Healthy Benefits of Cucumber & Onion Salad
Apple Cider Vinegar has long been touted as a health and restorative tonic for the body. Studies have shown a myriad of benefits ranging from resetting the pH of the stomach, effectively eliminating acid re-flux and heartburn, reducing cholesterol, improving blood pressure, and promoting healthy blood sugar levels. But if you've ever tried to take the recommended daily dose of ACV you may have hit a speed bump, or road block, because of its strong taste. Even mixing it with honey, as some recommend, doesn't help it become any more palatable. And if you're like me, it actually makes it taste worse. So how then are you to start a regime of a daily dose of ACV when you cannot stomach the taste?
Carolyn O'Byrne is the author of the book Gut Instinct. Several weeks ago in one of our cooking on the truck groups she posted a recipe that sounded positively delicious, at least to anyone who likes things like pickles, cucumbers and onions in vinegar and oil, or Italian salad dressing.
Her recipe was:
- 1 cucumber sliced thin
- 1 onion sliced thin
- 1 cup ACV (organic, non pasteurized like Bragg's that has the “mother” - the brown residue that is the healthiest part of the ACV)
- 1 cup water
- salt and pepper to taste. (I always use Pink Himalayan Salt because it is so much healthier for you than table salt. But you can use sea salt was well.)
Directions: Place sliced cucumbers and onions in a mason jar, add equal parts ACV and Water, salt and pepper to taste. Store in the refrigerator for several hours, though longer is good too.
These cucumbers and onions make a delicious cold salad or healthy mid-day snack. Cucumbers are cooling and are great on a hot day. But they also cool the stomach, are full of water for hydration, full of powerful antioxidants and vitamins like A (good for eyesight), B (great for reducing the effects of stress on the body), and C (a powerful antioxidant for flushing the body of toxins and free radicals.) They also contain much needed nutrients such as magnesium and potassium (electrolytes that aid in muscle repair, sleep, hormone regulation, and blood pressure regulation). Cucumbers are great for diabetics, have cancer fighting properties (as do all natural, unprocessed foods), and are even wonderful for soothing the skin.
Onions, a super food in their own right, have been used in cooking and healing for centuries. Onions are part of the Allium group, like garlic, and when broken down in the body produce a chemical similar to the powerful sulfa antibiotics. Along with its antibiotic-like properties it also is packed full of flavanoids, quercitin, and tannins, that reduce cholesterol, regulate blood pressure, and work as an anti- inflammatory.
Adding in a regular serving of the above recipe makes good health sense, as well as a delicious and refreshing treat for your palate. And this is where my “discovery” came in. After eating all the cucumbers and onions from one of the full mason jars I had in the truck, there was still quite obviously a lot of “juice” left over. This juice was the combined flavors of the ACV diluted with water, PHS, fresh ground pepper, and of course juices from the cucumbers and onions. At first I merely cut up some more cucumbers and onions and refilled the jar. However, it didn't take long again for it to be empty.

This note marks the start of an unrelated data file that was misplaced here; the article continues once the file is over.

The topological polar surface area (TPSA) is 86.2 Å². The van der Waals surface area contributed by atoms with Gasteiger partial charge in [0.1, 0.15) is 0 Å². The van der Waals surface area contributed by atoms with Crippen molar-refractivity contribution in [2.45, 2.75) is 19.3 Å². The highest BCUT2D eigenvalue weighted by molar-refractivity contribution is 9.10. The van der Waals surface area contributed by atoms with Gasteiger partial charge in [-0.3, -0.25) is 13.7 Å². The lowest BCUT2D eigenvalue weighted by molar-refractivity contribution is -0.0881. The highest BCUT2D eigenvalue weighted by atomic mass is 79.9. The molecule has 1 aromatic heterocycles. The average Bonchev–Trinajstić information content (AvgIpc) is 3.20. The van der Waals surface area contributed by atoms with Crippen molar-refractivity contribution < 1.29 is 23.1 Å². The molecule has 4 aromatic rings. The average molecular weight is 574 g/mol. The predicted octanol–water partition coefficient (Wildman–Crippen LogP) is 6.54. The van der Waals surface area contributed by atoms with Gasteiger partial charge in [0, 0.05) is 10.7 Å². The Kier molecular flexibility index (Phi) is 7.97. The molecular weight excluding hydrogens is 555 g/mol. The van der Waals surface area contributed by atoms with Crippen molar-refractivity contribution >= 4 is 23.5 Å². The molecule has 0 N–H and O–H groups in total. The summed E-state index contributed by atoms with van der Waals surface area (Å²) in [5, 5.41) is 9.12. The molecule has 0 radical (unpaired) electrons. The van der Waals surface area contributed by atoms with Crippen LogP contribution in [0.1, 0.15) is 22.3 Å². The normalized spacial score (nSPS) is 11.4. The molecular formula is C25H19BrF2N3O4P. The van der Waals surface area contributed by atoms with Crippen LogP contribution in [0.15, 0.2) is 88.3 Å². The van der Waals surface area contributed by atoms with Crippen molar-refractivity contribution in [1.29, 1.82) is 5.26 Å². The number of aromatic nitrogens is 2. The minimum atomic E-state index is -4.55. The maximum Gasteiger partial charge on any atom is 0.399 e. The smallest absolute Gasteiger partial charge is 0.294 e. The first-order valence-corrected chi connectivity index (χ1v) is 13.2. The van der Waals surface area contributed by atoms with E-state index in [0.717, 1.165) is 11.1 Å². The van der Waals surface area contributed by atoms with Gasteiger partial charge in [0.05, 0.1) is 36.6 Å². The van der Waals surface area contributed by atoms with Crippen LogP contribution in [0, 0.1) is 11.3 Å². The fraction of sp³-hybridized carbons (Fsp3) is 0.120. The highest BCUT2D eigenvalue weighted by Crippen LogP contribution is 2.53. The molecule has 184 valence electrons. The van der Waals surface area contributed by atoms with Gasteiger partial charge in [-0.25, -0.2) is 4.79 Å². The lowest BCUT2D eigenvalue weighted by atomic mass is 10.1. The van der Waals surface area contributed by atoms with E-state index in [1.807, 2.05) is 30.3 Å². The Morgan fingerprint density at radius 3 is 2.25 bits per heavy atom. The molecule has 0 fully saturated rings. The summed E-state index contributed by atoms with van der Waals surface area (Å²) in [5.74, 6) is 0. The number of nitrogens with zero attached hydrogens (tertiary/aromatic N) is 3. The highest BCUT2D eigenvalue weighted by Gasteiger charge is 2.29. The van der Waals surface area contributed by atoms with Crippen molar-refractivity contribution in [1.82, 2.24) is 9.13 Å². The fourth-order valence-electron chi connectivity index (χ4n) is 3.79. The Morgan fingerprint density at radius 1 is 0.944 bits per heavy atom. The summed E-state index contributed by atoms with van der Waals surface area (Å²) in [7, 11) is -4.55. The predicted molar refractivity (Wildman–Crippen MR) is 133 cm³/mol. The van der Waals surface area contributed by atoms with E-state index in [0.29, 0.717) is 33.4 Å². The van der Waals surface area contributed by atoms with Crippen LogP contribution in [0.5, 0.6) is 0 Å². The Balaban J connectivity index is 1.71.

With no more veggies to put in the jar, and being snowed in off of I-80 in Wyoming, I was left with over half a jar of this flavorful juice. At first I took it in with me one night when we went to have a salad, and simply used it as a salad dressing. So much better tasting than any processed Italian Dressing or plain Oil and Vinegar. At this point I noticed my nightly nausea after eating hadn't happened in several days. Hmmm,was this because of the ACV? What a wonderful positive side-effect! Carolyn O'Byrne confirmed what I already knew, that ACV has well researched and documented digestive healing properties. Then I had a thought. What if instead of ACV with honey, I just drank a little of the ACV/cucumber/onion juice?
No bitter, yucky, hard to swallow flavor of plain ACV with honey and water. It went down smooth and easy, leaving my mouth feeling refreshed. For the next several days I'd take a sip several times a day from the mason jar, especially before and after eating a meal. No nausea after eating, which is a HUGE improvement for me. I have decided this will become a daily staple for us in the truck. A bottle of Bragg's ACV is not expensive, and neither are cucumbers and onions. So it is an easy and inexpensive thing to prepare in the truck. With two small jelly mason jars, they don't take up much room in our fridge, and would work as well for those with only a cooler in your truck.
Today we finally made it to Salt Lake City to deliver. Having breakfast at Denny's I asked the manager if it was possible to buy a cucumber and onion from the kitchen, that I needed them for cooking in the truck but there were no stores within walking distance or nearby that we could get our truck into. They were all too happy to oblige and only charged me for a small side salad for a full great big cucumber and large onion. Now I have enough for the next few days until we make it back down to Vegas on Monday and can get to a store there.
So drivers, here is a way to deliciously get a full serving of 2 or so Tablespoons of ACV, as is recommended, plus extra water and healthy veggies, every day, that doesn't take up much room in your fridge or cooler. These common veggies are easy to get from any Truck Stop that has a Denny's or any such restaurant that has a salad bar or serves salads. Not to mention in the warmer times of the years where you can find them fresh at a road-side stand.